I’ve been doing a lot of thinking about process improvement lately. I think some of my frustration with current process improvement methodologies is that we don’t properly define process.
The common process mapping acronym SIPOC (Supplier – Input – Process – Output – Customer) leaves off what I believe is the most important part of any process – the purpose of the process, or what the process hopes to achieve. Let me illustrate:
I worked with an organization around some process automation and asked a question “What is the purpose of this process?” The answer – “To create a report.” No – the purpose of that process was to transfer information – the report was simply the means – the output. Perhaps a better way to transfer the information wasn’t a report, but a dashboard, or a stand-up meeting. (Matter of fact, after discussing the purpose of the report, we actually eliminated it as the information was redundant to another report).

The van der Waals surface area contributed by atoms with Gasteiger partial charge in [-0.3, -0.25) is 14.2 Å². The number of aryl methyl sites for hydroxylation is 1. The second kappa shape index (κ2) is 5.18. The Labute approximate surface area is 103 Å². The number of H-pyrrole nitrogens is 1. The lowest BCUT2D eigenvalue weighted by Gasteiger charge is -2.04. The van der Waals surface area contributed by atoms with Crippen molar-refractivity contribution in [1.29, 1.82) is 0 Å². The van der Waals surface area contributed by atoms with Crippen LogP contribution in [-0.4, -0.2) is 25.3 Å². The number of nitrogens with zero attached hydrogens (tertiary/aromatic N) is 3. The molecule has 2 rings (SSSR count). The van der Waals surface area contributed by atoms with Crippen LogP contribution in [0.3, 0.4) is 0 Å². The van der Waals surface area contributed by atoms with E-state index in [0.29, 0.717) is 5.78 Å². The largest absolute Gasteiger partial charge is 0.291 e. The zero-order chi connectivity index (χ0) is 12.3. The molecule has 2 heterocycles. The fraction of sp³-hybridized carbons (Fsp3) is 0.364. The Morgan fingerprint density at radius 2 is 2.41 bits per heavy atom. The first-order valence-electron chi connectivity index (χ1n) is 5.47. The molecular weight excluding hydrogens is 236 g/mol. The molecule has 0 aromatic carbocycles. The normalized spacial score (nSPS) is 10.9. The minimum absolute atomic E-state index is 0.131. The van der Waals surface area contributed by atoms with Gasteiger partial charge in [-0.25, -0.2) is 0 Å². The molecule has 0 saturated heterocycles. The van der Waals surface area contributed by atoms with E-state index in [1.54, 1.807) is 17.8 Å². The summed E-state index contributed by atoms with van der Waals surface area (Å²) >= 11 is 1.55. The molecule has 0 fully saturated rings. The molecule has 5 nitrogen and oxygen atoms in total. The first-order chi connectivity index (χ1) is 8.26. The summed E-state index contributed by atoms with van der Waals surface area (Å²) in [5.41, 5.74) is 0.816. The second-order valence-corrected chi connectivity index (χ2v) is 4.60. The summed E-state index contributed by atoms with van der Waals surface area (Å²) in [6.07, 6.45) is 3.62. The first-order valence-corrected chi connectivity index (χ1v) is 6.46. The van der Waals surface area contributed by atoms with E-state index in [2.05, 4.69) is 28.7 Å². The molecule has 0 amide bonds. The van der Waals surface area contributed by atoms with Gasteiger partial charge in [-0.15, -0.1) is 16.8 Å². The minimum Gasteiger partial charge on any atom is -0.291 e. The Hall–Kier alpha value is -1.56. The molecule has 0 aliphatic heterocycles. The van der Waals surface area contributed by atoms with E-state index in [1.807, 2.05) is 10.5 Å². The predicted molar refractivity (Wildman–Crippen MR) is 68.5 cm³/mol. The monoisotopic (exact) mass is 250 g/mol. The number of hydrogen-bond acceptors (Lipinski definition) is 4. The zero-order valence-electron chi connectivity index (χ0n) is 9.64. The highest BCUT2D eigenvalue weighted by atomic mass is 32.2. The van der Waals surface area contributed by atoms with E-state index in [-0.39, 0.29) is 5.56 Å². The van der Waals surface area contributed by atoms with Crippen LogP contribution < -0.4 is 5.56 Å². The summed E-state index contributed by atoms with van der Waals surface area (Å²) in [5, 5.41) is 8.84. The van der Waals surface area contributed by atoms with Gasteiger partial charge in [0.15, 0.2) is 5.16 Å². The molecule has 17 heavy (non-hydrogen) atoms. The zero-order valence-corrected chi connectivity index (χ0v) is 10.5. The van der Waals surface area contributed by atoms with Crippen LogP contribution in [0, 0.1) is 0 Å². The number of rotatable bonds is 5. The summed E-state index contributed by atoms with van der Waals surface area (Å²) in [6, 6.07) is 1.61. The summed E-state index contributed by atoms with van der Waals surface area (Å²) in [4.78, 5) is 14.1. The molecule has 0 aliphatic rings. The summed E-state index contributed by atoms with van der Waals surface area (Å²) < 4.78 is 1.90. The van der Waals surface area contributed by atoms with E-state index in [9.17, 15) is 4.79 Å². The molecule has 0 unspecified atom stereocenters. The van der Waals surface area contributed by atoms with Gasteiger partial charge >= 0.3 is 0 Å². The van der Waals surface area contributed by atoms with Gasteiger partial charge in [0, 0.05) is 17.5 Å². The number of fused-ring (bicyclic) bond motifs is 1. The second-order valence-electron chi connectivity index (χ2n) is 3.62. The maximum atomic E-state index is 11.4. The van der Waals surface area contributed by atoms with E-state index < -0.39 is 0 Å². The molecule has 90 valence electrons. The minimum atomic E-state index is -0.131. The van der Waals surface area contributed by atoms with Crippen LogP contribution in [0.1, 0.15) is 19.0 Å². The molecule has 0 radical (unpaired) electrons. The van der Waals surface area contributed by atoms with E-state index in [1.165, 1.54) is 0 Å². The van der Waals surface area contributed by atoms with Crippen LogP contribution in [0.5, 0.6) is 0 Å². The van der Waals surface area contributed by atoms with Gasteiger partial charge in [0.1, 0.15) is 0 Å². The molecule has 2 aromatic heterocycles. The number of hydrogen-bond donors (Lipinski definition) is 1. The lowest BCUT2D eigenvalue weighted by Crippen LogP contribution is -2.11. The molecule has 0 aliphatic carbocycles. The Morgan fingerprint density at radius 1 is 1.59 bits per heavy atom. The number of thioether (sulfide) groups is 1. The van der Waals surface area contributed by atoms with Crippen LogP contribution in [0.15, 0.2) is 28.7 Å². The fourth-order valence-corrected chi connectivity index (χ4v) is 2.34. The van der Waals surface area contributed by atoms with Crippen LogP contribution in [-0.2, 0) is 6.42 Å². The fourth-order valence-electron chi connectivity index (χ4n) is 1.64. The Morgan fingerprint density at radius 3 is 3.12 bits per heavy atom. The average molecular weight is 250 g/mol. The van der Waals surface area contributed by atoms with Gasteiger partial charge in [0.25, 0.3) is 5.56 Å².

I think we need to amend the definition of process – “A process is a series of Activities that Create an Output designed to Achieve a Purpose.”
If we step back and make the first step of any process discovery the discussion of purpose, a host of possibilities opens up. Is the purpose relevant or correct? Is the output the best way to achieve the purpose? This is exactly why the topmost box in the Process Innovation Canvas is purpose.
I urge you to think about purpose in your next process improvement efforts.
For more information about the Process Innovation Canvas and Framework, contact me directly – newsalemconsulting.com.